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Wash U launches clinical trial to evaluate antimalarial drugs for COVID-19 treatment

Wash U said this trial is only for patients who are ill enough to be admitted to the hospital. Researchers plan to enroll 500 patients over the course of the study

ST. LOUIS — As the number of COVID-19 cases across the bi-state continues to grow, Washington University School of Medicine in St. Louis announced it is launching a clinical trial for patients hospitalized with COVID-19 at Barnes-Jewish Hospital.

"Drugs that already have been approved for other users -- if they also happen to work against coronavirus -- that is the best-case scenario because they are available and ready to use off the shelves," Dr. Steve Lawrence, Washington University Infectious Disease Specialist at Barnes-Jewish Hospital, said. 

According to a press release, the trial will investigate the effectiveness of different combinations of the antimalarial drugs chloroquine and hydroxychloroquine and the antibiotic azithromycin in treating ill patients infected with the novel coronavirus.

Express Scripts donated the medications in an effort to accelerate research for a COVID-19 treatment.

The Food and Drug Administration recently gave emergency approval for hospitals across the country to use the two antimalarial drugs to treat severe cases of COVID-19. However, this treatment strategy remains unproven, the press release from Wash U said.

"It does seem to have some affect when it is essentially in a test tube working against a virus, it does seem to kill the virus," Dr. Lawrence said. "But what is very unclear is if it actually works in patients.'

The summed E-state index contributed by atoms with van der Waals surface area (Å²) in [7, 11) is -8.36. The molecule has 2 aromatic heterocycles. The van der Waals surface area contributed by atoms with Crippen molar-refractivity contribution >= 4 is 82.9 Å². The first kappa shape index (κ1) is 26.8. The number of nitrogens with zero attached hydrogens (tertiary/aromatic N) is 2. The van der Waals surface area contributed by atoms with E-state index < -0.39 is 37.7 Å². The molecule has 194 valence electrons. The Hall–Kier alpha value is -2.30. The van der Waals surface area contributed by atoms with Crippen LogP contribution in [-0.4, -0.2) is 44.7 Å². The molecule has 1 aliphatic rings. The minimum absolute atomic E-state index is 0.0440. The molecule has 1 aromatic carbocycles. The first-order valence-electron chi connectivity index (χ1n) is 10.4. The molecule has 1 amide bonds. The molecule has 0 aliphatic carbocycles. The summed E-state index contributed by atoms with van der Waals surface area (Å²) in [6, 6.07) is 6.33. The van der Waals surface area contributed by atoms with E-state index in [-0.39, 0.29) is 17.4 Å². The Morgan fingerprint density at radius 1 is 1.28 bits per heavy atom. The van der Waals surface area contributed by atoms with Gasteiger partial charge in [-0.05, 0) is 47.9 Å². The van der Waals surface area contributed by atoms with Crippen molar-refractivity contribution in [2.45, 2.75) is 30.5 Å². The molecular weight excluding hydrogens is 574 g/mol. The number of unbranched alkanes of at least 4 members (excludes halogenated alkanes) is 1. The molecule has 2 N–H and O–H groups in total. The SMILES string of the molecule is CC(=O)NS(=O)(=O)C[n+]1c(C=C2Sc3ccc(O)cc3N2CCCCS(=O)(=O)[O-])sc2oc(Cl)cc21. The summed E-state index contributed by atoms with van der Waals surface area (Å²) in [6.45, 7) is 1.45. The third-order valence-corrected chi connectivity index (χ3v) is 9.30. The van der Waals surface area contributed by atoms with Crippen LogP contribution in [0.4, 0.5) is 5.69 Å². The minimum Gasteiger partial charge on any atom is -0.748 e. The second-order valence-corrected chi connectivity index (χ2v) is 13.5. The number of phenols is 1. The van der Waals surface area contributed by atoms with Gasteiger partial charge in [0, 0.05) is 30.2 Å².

Respiratory symptoms of COVID-19 include dry cough and shortness of breath. According to the Centers for Disease Control and Prevention (CDC), people should seek medical attention if symptoms progress to difficulty breathing, persistent pain or pressure in the chest, confusion or inability to arouse, and bluish lips or face.

Wash U said this trial is only for patients who are ill enough to be admitted to the hospital. The researchers plan to enroll 500 patients over the course of the study.

Lawrence said the trial will also look for side effects to determine if the medications would cause more harm than good. 

"First off, anybody can have an allergic reaction to any new drugs," he explained. "That is always something to watch for here. But other things can include some rare instances of heart arrhythmias and/or effects on the blood cells and production of blood cells."

“To accelerate research for a COVID-19 treatment, we are supporting one of the top medical schools in the country in their efforts to quickly implement a clinical trial,” said Steve Miller, MD, chief clinical officer, Cigna. “This trial will help to establish whether these drugs are effective and, if so, to determine the optimal doses to help minimize the symptoms of COVID-19.”

According to Wash U, patients with confirmed cases of COVID-19 who choose to enroll in the trial will be randomly assigned to one of four treatment groups: One group will receive chloroquine alone; a second group will receive hydroxychloroquine alone; a third group will receive chloroquine and azithromycin; and a fourth group will receive hydroxychloroquine and azithromycin.

Wash U said all three medications are generic formulations long used to treat other conditions.

Chloroquine and hydroxychloroquine are used for the prevention and treatment of malaria. They also are prescribed, often in combination with other medications, for autoimmune disorders, such as lupus and rheumatoid arthritis. Azithromycin is an antibiotic used to treat many types of infections caused by bacteria, including respiratory, skin, ear and eye infections.

Lawrence also stresses the best tactic against COVID-19 is social distancing.

"Staying at home will make a much bigger difference than any hydroxychloroquine," he said.


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